Once the stand is securely fastened to the tree, I take note of any branches that may need a quick trim, but keep shooting-lane trimming to a minimum. Cut only what’s absolutely necessary.

When I’m back on the ground, I briefly clear a couple shooting lanes that I determined earlier, and return to my bow and remaining gear. I tie one of the ropes to my bow, and the other to the extendable pole saw if I have remaining limbs to clear that are better reached from the treestand.

I’ll change clothes if necessary, and climb back up the tree and get set. In all, this entire process takes about 15 minutes, but the more familiar you are with your gear and location, the faster you can move.

Safety, speed and silence are key.

The Result

There’s no question that the hang-and-hunt method takes forethought and extra work, but by staying mobile you can maintain the freshness of each spot you hunt. It’s no secret that the best time to kill a big buck is during the first sit in a spot.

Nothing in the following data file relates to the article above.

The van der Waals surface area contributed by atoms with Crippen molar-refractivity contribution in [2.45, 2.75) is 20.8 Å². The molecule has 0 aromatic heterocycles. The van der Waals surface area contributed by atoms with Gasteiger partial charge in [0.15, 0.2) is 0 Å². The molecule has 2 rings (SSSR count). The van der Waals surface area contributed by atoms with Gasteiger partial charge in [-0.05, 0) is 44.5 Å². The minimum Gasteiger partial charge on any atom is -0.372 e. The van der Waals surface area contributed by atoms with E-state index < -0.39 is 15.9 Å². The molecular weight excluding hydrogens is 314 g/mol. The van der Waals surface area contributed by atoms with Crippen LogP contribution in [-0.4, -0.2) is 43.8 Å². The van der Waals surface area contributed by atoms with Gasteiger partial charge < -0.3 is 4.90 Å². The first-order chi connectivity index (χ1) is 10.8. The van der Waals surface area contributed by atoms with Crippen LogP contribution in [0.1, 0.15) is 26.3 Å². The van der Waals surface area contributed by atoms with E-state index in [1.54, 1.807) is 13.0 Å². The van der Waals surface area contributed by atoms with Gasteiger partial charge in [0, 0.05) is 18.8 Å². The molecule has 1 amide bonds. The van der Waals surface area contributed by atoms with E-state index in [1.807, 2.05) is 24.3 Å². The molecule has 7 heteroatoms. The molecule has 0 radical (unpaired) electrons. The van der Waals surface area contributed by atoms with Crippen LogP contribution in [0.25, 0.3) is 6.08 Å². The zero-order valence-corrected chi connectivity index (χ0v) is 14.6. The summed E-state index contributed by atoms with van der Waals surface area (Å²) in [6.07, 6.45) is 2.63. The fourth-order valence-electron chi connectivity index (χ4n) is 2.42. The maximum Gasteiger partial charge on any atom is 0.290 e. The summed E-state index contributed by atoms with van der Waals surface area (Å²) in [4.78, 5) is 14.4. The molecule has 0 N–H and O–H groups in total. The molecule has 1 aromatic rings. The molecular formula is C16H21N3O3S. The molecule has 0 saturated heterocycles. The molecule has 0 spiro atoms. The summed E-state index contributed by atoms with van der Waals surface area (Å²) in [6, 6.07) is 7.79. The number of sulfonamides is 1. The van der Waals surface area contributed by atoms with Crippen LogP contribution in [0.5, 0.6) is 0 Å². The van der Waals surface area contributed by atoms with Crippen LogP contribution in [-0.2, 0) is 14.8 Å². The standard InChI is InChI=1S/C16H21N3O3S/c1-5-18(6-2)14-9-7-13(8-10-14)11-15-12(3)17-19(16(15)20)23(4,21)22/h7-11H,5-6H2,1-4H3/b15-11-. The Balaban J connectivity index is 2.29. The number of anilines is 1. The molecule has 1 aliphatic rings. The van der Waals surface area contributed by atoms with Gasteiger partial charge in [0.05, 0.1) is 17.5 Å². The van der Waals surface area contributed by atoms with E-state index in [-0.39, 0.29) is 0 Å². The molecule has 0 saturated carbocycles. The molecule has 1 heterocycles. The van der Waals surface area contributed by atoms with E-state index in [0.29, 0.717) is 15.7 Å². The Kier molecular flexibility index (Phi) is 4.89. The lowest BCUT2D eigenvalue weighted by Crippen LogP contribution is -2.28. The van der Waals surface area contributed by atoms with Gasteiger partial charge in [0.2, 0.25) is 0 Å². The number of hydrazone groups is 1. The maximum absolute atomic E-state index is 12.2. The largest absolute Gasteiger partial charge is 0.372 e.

If you want to take advantage of that freshness every time you hunt, the spot set is your ticket.

Two ropes will help you reduce the number of times you’ll need to go up and down the tree. The more times you climb, the more you’ll sweat and that means the more you’ll stink — work smarter, not harder. (Photo by T.A. Harrison)

My result back on that particular November day in Iowa ended up being one of my biggest bucks to date. He stepped into one of the shooting lanes I had cut minutes before, and I made a perfect 22-yard shot. He ran 60 yards before piling up, and remains one of my all-time favorite trophies.

I worked for that one. But I appreciate it more because of my decision to move in and hunt a fresh location with a spot set.

I promise you it works.